The terms of the armistice also revealed Hitler’s hatred.France was divided into two parts. The German army occupiedthe northern half and all of the Atlantic coast, while southeastern France was occupied by Italy. Pétain’s French government controlled the remainder of southern France. France had to pay for the huge cost of the German occupation, millions of dollars a day. Germany refused to release the 2 million French soldiers taken prisoner in battle. About one-quarter of all young Frenchmen were prisoners.

From the beginning of the invasion on May 10 to the end of the fighting on June 25, France had lost 90,000 people—on average, about 2,000 had died each day. Twenty-seven thousand Germans had been killed. The French army, which had been considered the strongest in the world, had been shattered in six weeks. The complete victory of Hitler’s Germany seemed certain.

The Battle of Britain

Now Britain was the only country left fighting Germany. Hitler hoped that Britain would make peace, accepting the German domination of Europe in return for a promise that Germany would not interfere with Britain and its great overseas empire. The British government never seriously considered this possibility. Instead, it prepared to defend the country against a German invasion.

Invading Britain meant sending troops across the English Channel on boats. This was impossible as long as the British navy controlled the sea. Hitler hoped that the Luftwaffe could destroy the British navy from the air, but this was also impossible as long as the RAF (Britain’s Royal Air Force) could fight the German planes.

So what became known as the Battle of Britain was an air battle. The German air attacks on Britain had two main purposes. One was to destroy the RAF so that an invasion could then take place. The other was to make the British people feel that there was no chance of victory and force Britain to make peace without an invasion.

Starting on July 10, 1940 and continuing for almost a month, fleets of German bombers, protected by fighter planes, attacked the ports of southern England. The RAF and land-based antiaircraft guns shot down about 100 bombers and another 80 fighters, losing around 70 fighter planes themselves. The raids did not seriously damage the British navy.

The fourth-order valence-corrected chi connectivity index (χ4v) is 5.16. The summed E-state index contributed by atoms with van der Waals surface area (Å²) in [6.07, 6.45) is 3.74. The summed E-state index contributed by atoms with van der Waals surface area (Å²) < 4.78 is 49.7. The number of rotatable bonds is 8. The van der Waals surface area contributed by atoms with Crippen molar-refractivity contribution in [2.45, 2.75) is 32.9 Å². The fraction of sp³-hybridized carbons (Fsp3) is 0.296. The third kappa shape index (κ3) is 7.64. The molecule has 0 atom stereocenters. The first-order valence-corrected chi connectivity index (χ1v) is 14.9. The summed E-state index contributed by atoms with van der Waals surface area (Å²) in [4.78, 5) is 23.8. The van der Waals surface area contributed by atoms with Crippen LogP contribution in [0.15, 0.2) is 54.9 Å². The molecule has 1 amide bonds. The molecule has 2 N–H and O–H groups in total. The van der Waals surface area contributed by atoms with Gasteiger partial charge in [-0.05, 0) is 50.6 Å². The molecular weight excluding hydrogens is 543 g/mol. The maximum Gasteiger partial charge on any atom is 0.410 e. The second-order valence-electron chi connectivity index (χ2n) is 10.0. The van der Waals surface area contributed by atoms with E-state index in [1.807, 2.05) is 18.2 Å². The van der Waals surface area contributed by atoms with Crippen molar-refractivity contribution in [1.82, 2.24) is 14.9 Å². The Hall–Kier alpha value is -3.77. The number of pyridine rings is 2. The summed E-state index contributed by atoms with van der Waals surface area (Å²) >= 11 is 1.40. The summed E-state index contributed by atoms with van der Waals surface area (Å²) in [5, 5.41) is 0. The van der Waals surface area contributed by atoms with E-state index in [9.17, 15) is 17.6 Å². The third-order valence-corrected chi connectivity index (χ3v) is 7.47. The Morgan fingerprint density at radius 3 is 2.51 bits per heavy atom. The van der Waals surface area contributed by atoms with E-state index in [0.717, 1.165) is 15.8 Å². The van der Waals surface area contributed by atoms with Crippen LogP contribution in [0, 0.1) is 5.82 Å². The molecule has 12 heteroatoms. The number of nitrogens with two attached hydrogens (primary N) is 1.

The Luftwaffe now shifted to attacks on factories and military installations throughout England. Although they heavily damaged their targets, the Luftwaffe lost too many planes to continue.

Then the Germans changed their focus again. Instead of attacking targets all over England, the Luftwaffe concentrated all its power against the RAF’s airfields and nearby ground-control stations. From late August to September 7, they knocked out some of the RAF’s bases and destroyed nearly 300 British fighters. It they had continued, they could have crippled the RAF.

But they decided to shift their main target once more, giving the RAF time to repair its damaged airfields. Part of the reason was that winter was coming and the weather over the Channel would soon turn stormy. A German invasion of Britain would have to come soon or be postponed until at least the following spring. Hitler decided to send bombers against London, Britain’s great capital, with a population of 7 million people. The purpose was to destroy the British people’s will to fight by terrorizing them and to force the RAF into a massive battle.

Beginning on September 7, large formations of German bombers, with escorts of fighter planes, attacked London, raining bombs on the docks along the Thames River and other military targets, but also blasting homes, schools, and hospitals. The fighters of the RAF tried to shoot them down before they reached London, and the 2,000 antiaircraft guns of the heavily defended city blasted them when they arrived. The largest raid, on September 15, included 200 bombers. Every RAF fighter within flying range was in the air, and 60 German bombers were shot down.

These attacks on London continued until the end of the month, but by September 17, Hitler had decided to “postpone” the German invasion of Britain. He would never schedule it again. The pilots of the RAF had saved Britain. Churchill said of them that never before “has so much been owed by so many to so few.”

The “Blitz”

Despite their lack of success against the RAF, the Luftwaffe actually increased its attempts to terrorize the British people. Throughout October and November, the Germans shifted to nighttime raids over London. (All the previous action in the Battle of Britain had been during the day.) Night bombing was completely inaccurate at that time, so this was not really an attempt to hit military targets or factories. It was meant to cause as much damage and loss of life as possible.

This is the period that the people of England called “the Blitz.” Although sirens warned them of the nightly attacks and they hid in cellars and underground shelters—including subway stations—40,000 Londoners died in the air raids. Large parts of London and other cities were destroyed. To protect them from the bombing, parents sent thousands of children from their homes in the big cities to live with strangers in the countryside who had volunteered to take them in. (Children’s experiences during the war are discussed in Chapter 8.)

But the German armed forces had been defeated for the first time. Britain, although alone, was still fighting.